Two new, and very different EPs,
one from LEN LIGGINS, the other from MATTHEW EDWARDS,
both equally worth your attention…
An EP is a strange creature. Twice as big as a single. A third as big as an album. A kind of Post-It note postscript left over from the previous album, or a promissory-note for the next. A temporary catch-up, a stop-gap. Back in the vinyl days they were called mini-albums and came dressed in laminated jackets with proper sleeve-notes. The Beatles “Twist And Shout” was a UK EP, yet it climbed to no.2 on the singles chart. Now – midpoint through 2020, I have two EPs, both strange creatures in their own right. Both worthy of your extended attentions.
‘I have an EP coming out in October on Static Caravan (UK)’ messages Matthew Edwards. ‘Shall I send you a download?’ Naturally, I say ‘yes’. As is traditional with the EP-format, there are four new tracks, of differently numbered mixes. “The Falls” – a Divine Comedy of bloody streets and devil-roasted bones, with “First Song Of The Revolution”, catchy repetitions in tones of California Blue. Then “Jesus”, and the North Bay “Marin County” where no fortune smiles upon the poor, or on poets and Rock troubadours, ‘I work with the homeless there. The money gulf is huge.’
‘These songs were written when I was in a terrible state’ Matthew confides. ‘Two weeks after getting back to San Francisco my wife announced she wanted a divorce. I hadn’t gotten over Mom’s death so I was blind-sided. This EP is a one-off. The US band is now called Matthew Edwards And The Futurists. I retired the old name (the Unfortunates) as our drummer Derick died in May. Heartbreaking.’
Despite which, finding Matthew ‘middle-aged and almost grown’, they seem positive and largely upbeat. A rippling surging tide of multitudes, drones and shimmering strings, structured breaks and clever twists, flute and pattering congas. He heard a broken song, and followed it. They might be cheated lullabies located between hell and the unknown, but feel the sky, feel the ocean. “Marin County” is the kind of keyboard riff that burrows sideways into your head. I don’t normally like songs that mention ‘Jesus’, I make an exception for the crooked smile and broken bones of this one. So fix me up with its sweet dose.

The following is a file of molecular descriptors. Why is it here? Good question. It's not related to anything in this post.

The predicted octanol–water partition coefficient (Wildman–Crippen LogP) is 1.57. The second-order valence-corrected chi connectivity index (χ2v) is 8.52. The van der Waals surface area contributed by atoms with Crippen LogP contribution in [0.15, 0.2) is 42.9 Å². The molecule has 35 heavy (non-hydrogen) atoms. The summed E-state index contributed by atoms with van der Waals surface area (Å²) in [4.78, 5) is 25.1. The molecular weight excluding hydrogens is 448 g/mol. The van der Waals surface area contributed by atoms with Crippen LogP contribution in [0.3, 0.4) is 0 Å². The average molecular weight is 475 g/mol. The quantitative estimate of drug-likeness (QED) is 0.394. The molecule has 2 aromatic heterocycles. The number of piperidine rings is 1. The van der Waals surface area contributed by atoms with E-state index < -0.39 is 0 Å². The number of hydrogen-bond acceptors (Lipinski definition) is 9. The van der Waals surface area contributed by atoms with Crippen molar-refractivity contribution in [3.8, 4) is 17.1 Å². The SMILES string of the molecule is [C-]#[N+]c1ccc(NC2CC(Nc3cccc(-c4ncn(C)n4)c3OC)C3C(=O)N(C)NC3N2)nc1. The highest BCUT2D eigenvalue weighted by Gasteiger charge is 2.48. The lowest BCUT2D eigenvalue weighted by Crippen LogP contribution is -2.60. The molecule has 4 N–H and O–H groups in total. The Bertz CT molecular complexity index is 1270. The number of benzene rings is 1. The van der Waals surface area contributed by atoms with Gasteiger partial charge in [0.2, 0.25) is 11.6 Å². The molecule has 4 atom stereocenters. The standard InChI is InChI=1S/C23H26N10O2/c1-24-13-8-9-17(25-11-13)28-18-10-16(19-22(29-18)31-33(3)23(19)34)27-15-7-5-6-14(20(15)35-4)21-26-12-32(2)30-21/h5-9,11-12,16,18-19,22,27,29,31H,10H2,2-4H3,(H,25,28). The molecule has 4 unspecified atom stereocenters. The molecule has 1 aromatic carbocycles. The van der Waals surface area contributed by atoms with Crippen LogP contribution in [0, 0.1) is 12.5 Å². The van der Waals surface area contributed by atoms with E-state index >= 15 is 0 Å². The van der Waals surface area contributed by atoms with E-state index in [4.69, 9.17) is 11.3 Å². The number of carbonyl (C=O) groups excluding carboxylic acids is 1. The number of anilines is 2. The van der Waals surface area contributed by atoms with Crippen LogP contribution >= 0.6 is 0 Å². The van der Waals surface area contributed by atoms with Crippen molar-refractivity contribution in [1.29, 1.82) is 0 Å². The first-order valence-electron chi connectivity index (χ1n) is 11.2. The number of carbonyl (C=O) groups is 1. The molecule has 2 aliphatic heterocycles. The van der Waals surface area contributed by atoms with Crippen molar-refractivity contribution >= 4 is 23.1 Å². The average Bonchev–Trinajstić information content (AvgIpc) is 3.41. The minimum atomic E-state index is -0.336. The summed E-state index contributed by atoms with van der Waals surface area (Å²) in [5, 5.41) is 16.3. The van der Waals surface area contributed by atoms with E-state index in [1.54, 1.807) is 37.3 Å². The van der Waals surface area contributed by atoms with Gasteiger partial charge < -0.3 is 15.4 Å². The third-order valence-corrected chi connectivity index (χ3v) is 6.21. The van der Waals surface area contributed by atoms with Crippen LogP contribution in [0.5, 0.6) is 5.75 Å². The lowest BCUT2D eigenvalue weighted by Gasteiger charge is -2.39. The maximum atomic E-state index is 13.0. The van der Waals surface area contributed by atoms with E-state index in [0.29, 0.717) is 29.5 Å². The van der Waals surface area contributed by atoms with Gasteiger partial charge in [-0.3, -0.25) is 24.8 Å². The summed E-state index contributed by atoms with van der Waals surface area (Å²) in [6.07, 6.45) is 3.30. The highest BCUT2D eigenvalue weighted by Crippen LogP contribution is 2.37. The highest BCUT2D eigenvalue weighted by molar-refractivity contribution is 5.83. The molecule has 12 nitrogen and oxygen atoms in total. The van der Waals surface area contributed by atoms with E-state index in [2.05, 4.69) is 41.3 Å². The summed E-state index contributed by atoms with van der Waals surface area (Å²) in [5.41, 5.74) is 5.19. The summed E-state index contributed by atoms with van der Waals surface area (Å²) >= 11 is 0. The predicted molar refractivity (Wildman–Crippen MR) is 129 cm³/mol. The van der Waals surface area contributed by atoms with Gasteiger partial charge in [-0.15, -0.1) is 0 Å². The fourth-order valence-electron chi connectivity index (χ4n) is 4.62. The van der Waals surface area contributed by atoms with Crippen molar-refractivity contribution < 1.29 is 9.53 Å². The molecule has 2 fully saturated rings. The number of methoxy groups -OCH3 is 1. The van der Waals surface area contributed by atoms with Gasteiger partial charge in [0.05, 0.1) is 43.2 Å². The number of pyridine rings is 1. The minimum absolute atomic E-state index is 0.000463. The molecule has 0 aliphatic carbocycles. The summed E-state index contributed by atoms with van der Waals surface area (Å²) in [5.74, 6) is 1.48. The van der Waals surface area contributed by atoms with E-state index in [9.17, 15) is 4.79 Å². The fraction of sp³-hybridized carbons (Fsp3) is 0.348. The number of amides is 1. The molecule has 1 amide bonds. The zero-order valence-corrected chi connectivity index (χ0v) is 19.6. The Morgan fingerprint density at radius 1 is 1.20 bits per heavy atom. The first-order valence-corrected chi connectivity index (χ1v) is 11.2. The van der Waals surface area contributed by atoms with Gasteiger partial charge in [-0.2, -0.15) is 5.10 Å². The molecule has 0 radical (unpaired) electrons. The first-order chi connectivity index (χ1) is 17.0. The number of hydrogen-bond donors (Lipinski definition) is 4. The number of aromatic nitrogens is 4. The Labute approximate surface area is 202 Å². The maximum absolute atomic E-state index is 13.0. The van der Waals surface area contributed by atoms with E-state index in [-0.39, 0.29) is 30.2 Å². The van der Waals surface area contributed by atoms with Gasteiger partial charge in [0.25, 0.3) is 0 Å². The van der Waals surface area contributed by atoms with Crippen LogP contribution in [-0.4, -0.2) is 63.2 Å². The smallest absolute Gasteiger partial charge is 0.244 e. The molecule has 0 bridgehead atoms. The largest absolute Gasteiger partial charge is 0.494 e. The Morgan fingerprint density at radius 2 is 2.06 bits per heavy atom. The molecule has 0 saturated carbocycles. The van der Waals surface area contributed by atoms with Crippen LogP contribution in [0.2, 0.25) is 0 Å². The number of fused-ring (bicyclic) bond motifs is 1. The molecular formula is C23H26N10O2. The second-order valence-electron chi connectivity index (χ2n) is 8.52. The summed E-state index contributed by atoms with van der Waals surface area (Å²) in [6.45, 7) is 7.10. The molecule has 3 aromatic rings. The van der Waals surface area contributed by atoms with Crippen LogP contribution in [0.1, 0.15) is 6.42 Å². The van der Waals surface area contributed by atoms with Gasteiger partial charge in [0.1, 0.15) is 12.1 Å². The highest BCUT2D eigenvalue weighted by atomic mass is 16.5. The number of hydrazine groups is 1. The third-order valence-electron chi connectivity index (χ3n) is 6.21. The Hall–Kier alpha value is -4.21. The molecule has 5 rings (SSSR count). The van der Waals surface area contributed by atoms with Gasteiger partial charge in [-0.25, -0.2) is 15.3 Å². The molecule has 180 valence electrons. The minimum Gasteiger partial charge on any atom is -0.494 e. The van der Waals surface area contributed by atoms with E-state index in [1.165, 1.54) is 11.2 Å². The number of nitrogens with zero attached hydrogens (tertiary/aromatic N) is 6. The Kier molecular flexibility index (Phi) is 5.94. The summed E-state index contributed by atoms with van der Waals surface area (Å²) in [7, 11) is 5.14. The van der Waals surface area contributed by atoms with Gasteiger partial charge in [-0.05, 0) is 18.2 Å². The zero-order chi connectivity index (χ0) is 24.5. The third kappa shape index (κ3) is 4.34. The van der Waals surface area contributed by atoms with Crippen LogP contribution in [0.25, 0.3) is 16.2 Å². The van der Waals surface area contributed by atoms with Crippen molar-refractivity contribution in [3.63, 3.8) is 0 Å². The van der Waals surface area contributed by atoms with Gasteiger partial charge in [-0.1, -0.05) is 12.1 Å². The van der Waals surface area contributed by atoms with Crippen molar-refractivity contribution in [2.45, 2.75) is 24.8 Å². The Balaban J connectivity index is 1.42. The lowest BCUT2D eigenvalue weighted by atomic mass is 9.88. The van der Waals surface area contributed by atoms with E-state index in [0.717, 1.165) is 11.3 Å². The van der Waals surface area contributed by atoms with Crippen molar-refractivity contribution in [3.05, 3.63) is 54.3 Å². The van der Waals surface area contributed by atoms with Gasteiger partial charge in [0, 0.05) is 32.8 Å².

‘I’ll never make another record like it’ adds Matthew. ‘The next record is turning out very low key and pastoral but rather bleak.’ The Futurists were an Italian art movement that celebrates speed, machines, innovation and tomorrow.
Meanwhile, around another corner of the continuum, the Legendary Len Liggins ‘sparkles like a star’ on an EP called “Paint It Yellow” (Aaz Records AAZCDS18). Of course – for the Rolling Stones, it was “Paint It Black”, sometimes with a controversial comma before the word ‘black’. Not sure if that is relevant. Possibly not. Len opts for a big Jackson Pollock artful splodge of primary-yellow paint on the primary-red disk. The ‘petrol-powered propulsion’ of cars have always figured big in Rock mythology, from Chuck Berry Motorvatin’, through Marc Bolan’s “Jeepster” into Bruce Springsteen’s “Cadillac Ranch”. Len has a ruby-red rusty old banger. But it cruises just fine on a kicking backbeat. “Psychedelic Carol” is a volume of ‘Rubble’ in its own right. Part scurrilous Robert Crumb comic-strip, part Bamforth saucy holiday postcard, where a ‘lonely flower-child’ meets ageing hippie Peter. If Syd had a drum-machine he’d sound this way. “Dusk On The Osa Peninsula” is a curious eco-rap bulletin with sampled scarlet macaws and howler monkeys as signifiers of climate-change. ‘We were due to be there – in Costa Rica, for three weeks but it all kicked off (Covid-19) and the Central American borders started closing after the first week. We’d been in the country ten days and then had to make our way from the jungle to the capital and wait two days at the airport trying to get a flight home. We only just made it in time.’
Meanwhile, ‘I’m really overwhelmed with the reaction to my home-recorded rendition of “I Wish I Wish (Love Is Pleasing)”. I absolutely wasn’t expecting that’ says Len about the EPs fourth track, which has a soulful, poignant, haunting kind of Folkie finger-in-the-ear quality. ‘It’s an Irish folk song that I’ve always really liked. I remember hearing it when I visited my relatives in Ireland as a child. Sometimes I sing it at Ukrainians’ soundchecks. For me it’s a really sad but beautiful song, full of that melancholy that seems to be particularly characteristic of the Celtic (and Slavic) soul. It started going through my head during the Covid-19 lockdown while I was at home recording the other tracks for the EP, so I decided to record my own version of it. As for the video, I took the footage in my back garden – there was nowhere else to go during the lockdown! I shot it during a break in the recording, and while I was still sporting my ‘isolation beard’. The track’s not indie guitar pop, and it’s not your usual kind of pop video either, but here it is anyway…’ it shows a bearded Tolstoy-contemplative Len sitting in his garden. ‘Ha, ha! That’s exactly what I was going for!’ says Len.
Four tracks of popping candy. Sometimes a quartet of songs is all you need…
BY ANDREW DARLINGTON
Matthew Edwards And The Futurists “The First Song Of The Revolution” EP (VAN 348) www.staticcaravan.org/
The Legendary Len Liggins “Paint It Yellow” EP (Aaz Records AAZCDS18)